Toronto opens its doors this weekend
(May 27, 2010) – This weekend, the City of Toronto presents the annual Doors Open Toronto — one weekend, once a year — when 150 buildings of architectural, historic, cultural and social significance open their doors to the public for a city-wide celebration.
The program allows visitors free access to properties that are either not usually open to the public, or would normally charge an entrance fee. Many locations have organized guided tours, displays and activities to enrich the visitor experience.
From heritage landmarks to modern structures, hidden gems, green roofs, places of worship, halls of learning, boardrooms, bedrooms, breweries, lighthouses, mansions, museums, theatres, national historic sites, centres of rail travel, cemeteries, factories, banking halls, architects’ offices and more.
One of the featured buildings is the Islamic Foundation of Toronto, one of the oldest Muslim organizations in Canada.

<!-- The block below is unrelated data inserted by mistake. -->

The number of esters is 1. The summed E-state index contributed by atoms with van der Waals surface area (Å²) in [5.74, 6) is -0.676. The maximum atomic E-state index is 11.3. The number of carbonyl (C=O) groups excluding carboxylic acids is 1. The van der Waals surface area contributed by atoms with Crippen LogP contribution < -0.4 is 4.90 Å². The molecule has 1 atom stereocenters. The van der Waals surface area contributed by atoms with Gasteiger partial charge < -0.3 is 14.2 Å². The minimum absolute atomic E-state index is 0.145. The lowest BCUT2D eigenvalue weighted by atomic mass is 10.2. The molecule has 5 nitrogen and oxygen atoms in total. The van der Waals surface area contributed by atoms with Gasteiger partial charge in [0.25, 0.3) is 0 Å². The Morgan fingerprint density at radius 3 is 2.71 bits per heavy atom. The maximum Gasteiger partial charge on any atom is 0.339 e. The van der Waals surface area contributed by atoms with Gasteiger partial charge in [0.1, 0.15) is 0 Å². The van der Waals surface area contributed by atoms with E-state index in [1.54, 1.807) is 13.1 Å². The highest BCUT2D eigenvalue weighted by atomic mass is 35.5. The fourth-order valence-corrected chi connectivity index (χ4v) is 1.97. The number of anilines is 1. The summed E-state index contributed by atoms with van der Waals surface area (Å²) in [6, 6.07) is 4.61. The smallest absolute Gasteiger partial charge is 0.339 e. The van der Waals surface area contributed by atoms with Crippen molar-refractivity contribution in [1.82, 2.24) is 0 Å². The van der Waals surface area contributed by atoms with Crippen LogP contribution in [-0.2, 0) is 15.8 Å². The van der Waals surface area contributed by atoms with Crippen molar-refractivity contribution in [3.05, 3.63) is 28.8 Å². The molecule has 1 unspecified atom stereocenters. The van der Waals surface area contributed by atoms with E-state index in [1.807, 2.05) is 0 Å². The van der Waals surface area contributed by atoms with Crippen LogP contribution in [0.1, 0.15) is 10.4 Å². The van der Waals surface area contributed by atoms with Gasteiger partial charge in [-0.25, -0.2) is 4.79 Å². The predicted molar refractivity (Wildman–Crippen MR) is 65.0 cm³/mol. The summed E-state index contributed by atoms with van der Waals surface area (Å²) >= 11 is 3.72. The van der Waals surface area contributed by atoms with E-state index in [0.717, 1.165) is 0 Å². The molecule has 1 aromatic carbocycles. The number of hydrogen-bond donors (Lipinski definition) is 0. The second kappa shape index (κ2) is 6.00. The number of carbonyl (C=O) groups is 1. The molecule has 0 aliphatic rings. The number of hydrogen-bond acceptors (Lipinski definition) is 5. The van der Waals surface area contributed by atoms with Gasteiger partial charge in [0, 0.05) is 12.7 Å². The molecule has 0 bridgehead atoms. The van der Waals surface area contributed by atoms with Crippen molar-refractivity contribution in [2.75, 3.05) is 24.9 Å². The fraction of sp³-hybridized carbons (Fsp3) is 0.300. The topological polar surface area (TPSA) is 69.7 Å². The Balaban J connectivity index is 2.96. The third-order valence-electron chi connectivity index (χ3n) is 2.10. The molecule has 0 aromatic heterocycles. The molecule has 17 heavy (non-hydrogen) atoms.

It was established in 1969, when an old 3000 square foot building was purchased at Rhodes Avenue and converted into a mosque.
The 2.3 acres land, where the Islamic Center currently stands, was purchased in 1984. It was a giant leap towards the vision of an institution beyond a neighborhood mosque – a center that would provide quality programs in areas of religion, education and social services for the residents of Greater Toronto area and bring them closer.
IFT, for the 6th consecutive year is chosen by the City of Toronto to be showcased to the general public. Over the course of 2 days, approximately 1,500 citizens of Toronto, curious about Islam visit Foundation.
The first Doors Open Day (La Journée Portes Ouvertes) took place in France in 1984. The idea soon spread to neighbouring countries, including the Netherlands, Sweden, the Republic of Ireland, Belgium and Scotland. In 1991, these events were united as European Heritage Days at the initiative of the Council of Europe. In 2003, all 48 signatory states of the European Cultural Convention participated in European Heritage Days.
In 2000, the City of Toronto launched the first Doors Open event in North America. In 2002, the Ontario Heritage Trust launched Doors Open Ontario, the first province-wide event of its kind in Canada. The Doors Open concept continues to spread across North America with events now being held in Newfoundland, Alberta, Massachusetts, Western New York State, New York City and Denver.